(Tim Markatos, with whom I saw this film, suggests that it’s set in a society before sexual orientation, and I think that’s right. You can see the kernel from which a concept of sexual orientation might grow: Sarah’s masculine dress, for example–her shooting clothes are to die for–suggests that she is a kind of person attuned to other women both emotionally and sexually. And yet nobody actually acts as if there are kinds of people when it comes to sex. The only kinds of people are the ones who will do what they have to do to get safety and success, and the ones who won’t. Marriage is a part of life and occasionally even an arena of affection, not a referendum on who you inherently are.)
This is a movie in which love is just another pork-barrel project (sorry). Love is another word for sex and for flattery; it’s just another way the powerful get some comfort, their servants gain some influence, and their dependents scrounge some safety. All of the sex is so distorted by power differentials that nobody can tell anymore what love might look like–and that’s just the way they like it. Their great aphrodisiacs are power and pity. If it were healthy and equal I doubt these toothy little vixens would be interested. They’re utterly crosswise to our own moralistic age of healthy communication. They are not safe, not sane, and not particularly consensual.
And The Favourite lets them howl rampant over their own hearts–for a little while. The film lets us luxuriate in these bad people’s bad affairs, it feeds our delectation of and identification with their sins and self-absorption. And then it shows us how badly unlove will damage you. There’s at least one sincere lover in this triangle, though I’m not sure she ever wanted to be sincere. Because she loved, her destruction is cleaner than the others’. The other two end in a serpentine knot of cruelty, disappointment, loathing self and other; and not even enjoying the sex.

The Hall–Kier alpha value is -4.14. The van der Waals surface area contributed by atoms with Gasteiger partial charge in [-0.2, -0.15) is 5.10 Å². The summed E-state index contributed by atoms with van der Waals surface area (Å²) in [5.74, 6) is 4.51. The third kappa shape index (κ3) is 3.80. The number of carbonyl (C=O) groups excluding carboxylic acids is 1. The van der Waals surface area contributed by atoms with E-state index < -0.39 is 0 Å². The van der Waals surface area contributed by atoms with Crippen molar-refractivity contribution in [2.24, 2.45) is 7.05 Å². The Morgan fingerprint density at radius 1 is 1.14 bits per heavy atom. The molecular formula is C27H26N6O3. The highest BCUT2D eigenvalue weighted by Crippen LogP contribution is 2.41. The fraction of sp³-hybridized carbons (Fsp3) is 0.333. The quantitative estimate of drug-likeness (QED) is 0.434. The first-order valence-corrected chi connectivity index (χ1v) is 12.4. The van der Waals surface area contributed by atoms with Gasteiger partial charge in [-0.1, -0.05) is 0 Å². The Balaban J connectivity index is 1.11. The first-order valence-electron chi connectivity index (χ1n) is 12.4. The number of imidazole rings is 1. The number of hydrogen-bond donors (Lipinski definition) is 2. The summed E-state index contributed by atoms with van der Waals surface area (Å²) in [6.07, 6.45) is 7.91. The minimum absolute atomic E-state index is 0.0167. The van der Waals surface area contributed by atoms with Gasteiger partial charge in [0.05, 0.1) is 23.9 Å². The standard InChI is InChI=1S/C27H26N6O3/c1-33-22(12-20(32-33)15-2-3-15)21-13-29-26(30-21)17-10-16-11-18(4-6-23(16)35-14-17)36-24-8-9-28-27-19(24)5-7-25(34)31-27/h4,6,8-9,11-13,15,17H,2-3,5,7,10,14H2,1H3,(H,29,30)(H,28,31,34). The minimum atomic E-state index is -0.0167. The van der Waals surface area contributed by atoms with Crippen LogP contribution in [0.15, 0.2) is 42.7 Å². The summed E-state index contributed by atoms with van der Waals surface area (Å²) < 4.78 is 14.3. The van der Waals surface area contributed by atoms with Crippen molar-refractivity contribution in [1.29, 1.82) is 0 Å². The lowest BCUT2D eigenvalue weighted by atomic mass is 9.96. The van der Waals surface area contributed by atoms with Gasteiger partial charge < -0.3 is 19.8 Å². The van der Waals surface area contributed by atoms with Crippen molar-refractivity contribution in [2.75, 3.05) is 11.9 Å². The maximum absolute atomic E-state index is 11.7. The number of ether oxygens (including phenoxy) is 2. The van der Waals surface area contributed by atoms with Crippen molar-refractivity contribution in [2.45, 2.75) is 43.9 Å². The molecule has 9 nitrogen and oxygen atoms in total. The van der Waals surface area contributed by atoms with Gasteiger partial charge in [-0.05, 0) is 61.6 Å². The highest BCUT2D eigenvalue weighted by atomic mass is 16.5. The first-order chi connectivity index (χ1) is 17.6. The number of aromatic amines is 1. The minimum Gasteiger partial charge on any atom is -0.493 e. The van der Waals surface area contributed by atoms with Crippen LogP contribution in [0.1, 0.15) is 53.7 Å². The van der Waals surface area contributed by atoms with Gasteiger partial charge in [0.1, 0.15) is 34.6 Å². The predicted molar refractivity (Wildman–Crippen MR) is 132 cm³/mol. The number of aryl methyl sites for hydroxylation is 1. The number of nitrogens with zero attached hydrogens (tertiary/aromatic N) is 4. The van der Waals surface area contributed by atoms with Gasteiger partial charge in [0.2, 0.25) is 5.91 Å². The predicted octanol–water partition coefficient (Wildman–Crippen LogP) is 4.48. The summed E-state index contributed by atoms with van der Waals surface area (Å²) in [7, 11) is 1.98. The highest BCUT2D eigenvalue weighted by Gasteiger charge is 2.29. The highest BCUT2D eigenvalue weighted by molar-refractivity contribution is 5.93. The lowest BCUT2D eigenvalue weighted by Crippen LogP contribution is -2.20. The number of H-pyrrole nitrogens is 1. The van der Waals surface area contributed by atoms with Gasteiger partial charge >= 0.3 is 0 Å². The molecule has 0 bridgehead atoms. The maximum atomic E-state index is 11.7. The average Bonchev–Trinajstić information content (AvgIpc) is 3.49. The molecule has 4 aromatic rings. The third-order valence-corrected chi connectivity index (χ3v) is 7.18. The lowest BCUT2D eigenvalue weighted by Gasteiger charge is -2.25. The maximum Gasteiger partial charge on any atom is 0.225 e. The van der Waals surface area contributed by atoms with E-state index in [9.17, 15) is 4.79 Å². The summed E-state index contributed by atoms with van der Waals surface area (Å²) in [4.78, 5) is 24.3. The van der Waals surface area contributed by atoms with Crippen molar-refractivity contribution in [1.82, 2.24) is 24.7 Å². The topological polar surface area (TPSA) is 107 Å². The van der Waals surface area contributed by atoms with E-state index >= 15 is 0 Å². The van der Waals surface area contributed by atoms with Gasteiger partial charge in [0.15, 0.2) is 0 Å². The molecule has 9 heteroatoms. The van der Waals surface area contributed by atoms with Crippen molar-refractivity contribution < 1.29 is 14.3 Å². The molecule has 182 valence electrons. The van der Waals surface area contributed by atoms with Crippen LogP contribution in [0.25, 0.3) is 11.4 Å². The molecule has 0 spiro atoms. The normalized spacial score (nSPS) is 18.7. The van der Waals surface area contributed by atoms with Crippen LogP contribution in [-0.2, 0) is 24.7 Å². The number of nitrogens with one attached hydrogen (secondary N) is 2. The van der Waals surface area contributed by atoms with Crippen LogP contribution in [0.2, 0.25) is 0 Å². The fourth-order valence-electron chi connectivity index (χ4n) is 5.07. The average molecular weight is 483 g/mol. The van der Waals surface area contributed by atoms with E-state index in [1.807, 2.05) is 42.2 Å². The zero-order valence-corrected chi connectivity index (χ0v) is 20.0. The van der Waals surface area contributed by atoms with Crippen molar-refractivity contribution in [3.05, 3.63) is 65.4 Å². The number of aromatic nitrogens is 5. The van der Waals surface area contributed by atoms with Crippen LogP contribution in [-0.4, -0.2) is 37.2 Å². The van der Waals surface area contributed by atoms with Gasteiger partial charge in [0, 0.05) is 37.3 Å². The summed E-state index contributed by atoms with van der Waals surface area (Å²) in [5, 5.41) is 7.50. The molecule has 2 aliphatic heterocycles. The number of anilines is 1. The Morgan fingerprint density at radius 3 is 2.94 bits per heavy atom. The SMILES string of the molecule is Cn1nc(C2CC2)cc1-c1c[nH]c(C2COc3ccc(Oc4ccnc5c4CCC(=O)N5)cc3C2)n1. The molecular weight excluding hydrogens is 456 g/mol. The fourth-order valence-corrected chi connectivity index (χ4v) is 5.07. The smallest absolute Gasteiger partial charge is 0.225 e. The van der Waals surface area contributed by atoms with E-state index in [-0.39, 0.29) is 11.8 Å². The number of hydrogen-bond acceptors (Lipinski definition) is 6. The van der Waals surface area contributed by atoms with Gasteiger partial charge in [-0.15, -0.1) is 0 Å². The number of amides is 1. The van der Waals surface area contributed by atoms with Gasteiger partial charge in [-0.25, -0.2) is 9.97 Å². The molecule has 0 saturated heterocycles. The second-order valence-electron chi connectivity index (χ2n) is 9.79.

The greatest limit the movie explores is the formal limit of comedy. People laughed throughout this film. I laughed! But it’s heartbreaking. Anne is selfish, insecure, depressed. She screams at people who remind her of her losses. She resorts to her bedchamber, demanding to be wheeled to safety with the defeated command, “Take me back.” There’s a scene where a Tory politician chats with her at a party; he has the world’s most enormous embroidered white cuffs on his sleeves, and she has lovely stockings stained with blood from her unexplained, unhealing leg wounds. She’s the sovereign head of an empire and perhaps the most helpless character in the film. Sarah is an acute political macher who only notices the trouble in her personal life once it’s too late. Abigail the ingenue is damaged, maybe beyond repair.
Lanthimos plays their heartbreak scenes so seriously that they become melodrama. The music shrieks, the candle staggers in the hand of the betrayed lover, the face shows horror… and the audience laughs, although I don’t think I laughed then. Lanthimos walks right up to the edge of mocking his characters for having feelings, and us for having feelings about them, but unlike e.g. Kevin “Tusk” Smith, he doesn’t, I think, tip over into contempt. The love and pain they feel is real, even if yes, they should have known better. And you’ll laugh at them and mourn for them and see yourself in them, even at that last scene, which will leave you open-mouthed from its dual crescendo of pathos and bathos.